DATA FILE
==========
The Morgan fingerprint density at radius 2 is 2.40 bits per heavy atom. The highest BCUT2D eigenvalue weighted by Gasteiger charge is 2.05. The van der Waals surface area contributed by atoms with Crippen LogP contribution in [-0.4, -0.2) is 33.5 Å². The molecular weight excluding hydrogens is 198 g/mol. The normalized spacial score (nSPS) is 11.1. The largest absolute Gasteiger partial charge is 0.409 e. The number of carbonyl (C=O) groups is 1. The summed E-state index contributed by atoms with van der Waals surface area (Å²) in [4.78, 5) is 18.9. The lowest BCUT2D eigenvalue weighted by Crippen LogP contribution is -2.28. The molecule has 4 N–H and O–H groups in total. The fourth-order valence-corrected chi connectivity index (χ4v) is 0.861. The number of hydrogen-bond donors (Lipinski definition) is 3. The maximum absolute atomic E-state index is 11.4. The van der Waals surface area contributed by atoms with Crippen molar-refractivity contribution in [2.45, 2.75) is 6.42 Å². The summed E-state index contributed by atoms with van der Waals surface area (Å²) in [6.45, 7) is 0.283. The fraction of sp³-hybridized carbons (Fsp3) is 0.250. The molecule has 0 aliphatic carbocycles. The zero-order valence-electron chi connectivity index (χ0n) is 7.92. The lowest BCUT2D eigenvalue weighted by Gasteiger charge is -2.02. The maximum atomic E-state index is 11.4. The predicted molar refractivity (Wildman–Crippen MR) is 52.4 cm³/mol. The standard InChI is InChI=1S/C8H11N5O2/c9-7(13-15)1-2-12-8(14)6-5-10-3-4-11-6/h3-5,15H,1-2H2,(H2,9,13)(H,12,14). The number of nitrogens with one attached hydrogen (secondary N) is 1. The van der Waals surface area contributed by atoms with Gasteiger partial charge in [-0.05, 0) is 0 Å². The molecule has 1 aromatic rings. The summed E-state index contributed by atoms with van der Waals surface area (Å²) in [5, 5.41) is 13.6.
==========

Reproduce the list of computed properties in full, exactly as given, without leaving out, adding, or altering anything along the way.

The Morgan fingerprint density at radius 2 is 2.40 bits per heavy atom. The highest BCUT2D eigenvalue weighted by Gasteiger charge is 2.05. The van der Waals surface area contributed by atoms with Crippen LogP contribution in [-0.4, -0.2) is 33.5 Å². The molecular weight excluding hydrogens is 198 g/mol. The normalized spacial score (nSPS) is 11.1. The largest absolute Gasteiger partial charge is 0.409 e. The number of carbonyl (C=O) groups is 1. The summed E-state index contributed by atoms with van der Waals surface area (Å²) in [4.78, 5) is 18.9. The lowest BCUT2D eigenvalue weighted by Crippen LogP contribution is -2.28. The molecule has 4 N–H and O–H groups in total. The fourth-order valence-corrected chi connectivity index (χ4v) is 0.861. The number of hydrogen-bond donors (Lipinski definition) is 3. The maximum absolute atomic E-state index is 11.4. The van der Waals surface area contributed by atoms with Crippen molar-refractivity contribution in [2.45, 2.75) is 6.42 Å². The summed E-state index contributed by atoms with van der Waals surface area (Å²) in [6.45, 7) is 0.283. The fraction of sp³-hybridized carbons (Fsp3) is 0.250. The molecule has 0 aliphatic carbocycles. The zero-order valence-electron chi connectivity index (χ0n) is 7.92. The lowest BCUT2D eigenvalue weighted by Gasteiger charge is -2.02. The maximum atomic E-state index is 11.4. The predicted molar refractivity (Wildman–Crippen MR) is 52.4 cm³/mol. The standard InChI is InChI=1S/C8H11N5O2/c9-7(13-15)1-2-12-8(14)6-5-10-3-4-11-6/h3-5,15H,1-2H2,(H2,9,13)(H,12,14). The number of nitrogens with one attached hydrogen (secondary N) is 1. The van der Waals surface area contributed by atoms with Gasteiger partial charge in [-0.05, 0) is 0 Å². The molecule has 1 aromatic rings. The summed E-state index contributed by atoms with van der Waals surface area (Å²) in [5, 5.41) is 13.6.